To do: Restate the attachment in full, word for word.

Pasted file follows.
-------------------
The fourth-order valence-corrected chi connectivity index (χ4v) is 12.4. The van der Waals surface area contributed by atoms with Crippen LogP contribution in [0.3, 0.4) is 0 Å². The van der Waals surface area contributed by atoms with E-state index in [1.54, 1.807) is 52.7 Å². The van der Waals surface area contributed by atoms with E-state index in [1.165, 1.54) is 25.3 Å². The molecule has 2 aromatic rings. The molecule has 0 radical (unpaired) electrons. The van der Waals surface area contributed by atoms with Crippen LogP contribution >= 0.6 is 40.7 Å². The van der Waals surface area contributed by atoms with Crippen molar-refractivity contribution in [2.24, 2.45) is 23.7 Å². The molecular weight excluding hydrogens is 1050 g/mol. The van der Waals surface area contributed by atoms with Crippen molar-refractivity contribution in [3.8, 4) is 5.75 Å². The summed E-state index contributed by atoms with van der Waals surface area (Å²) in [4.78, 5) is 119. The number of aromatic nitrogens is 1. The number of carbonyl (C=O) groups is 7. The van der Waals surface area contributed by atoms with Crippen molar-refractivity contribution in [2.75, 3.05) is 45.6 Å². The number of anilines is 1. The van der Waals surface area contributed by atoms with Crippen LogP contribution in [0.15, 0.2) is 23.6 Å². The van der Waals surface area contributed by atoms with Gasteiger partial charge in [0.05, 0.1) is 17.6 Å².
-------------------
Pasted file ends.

The fourth-order valence-corrected chi connectivity index (χ4v) is 12.4. The van der Waals surface area contributed by atoms with Crippen LogP contribution in [0.3, 0.4) is 0 Å². The van der Waals surface area contributed by atoms with E-state index in [1.54, 1.807) is 52.7 Å². The van der Waals surface area contributed by atoms with E-state index in [1.165, 1.54) is 25.3 Å². The molecule has 2 aromatic rings. The molecule has 0 radical (unpaired) electrons. The van der Waals surface area contributed by atoms with Crippen LogP contribution >= 0.6 is 40.7 Å². The van der Waals surface area contributed by atoms with Crippen molar-refractivity contribution in [2.24, 2.45) is 23.7 Å². The molecular weight excluding hydrogens is 1050 g/mol. The van der Waals surface area contributed by atoms with Crippen molar-refractivity contribution in [3.8, 4) is 5.75 Å². The summed E-state index contributed by atoms with van der Waals surface area (Å²) in [4.78, 5) is 119. The number of aromatic nitrogens is 1. The number of carbonyl (C=O) groups is 7. The van der Waals surface area contributed by atoms with Crippen molar-refractivity contribution in [2.75, 3.05) is 45.6 Å². The number of anilines is 1. The van der Waals surface area contributed by atoms with Crippen LogP contribution in [0.15, 0.2) is 23.6 Å². The van der Waals surface area contributed by atoms with Gasteiger partial charge in [0.05, 0.1) is 17.6 Å².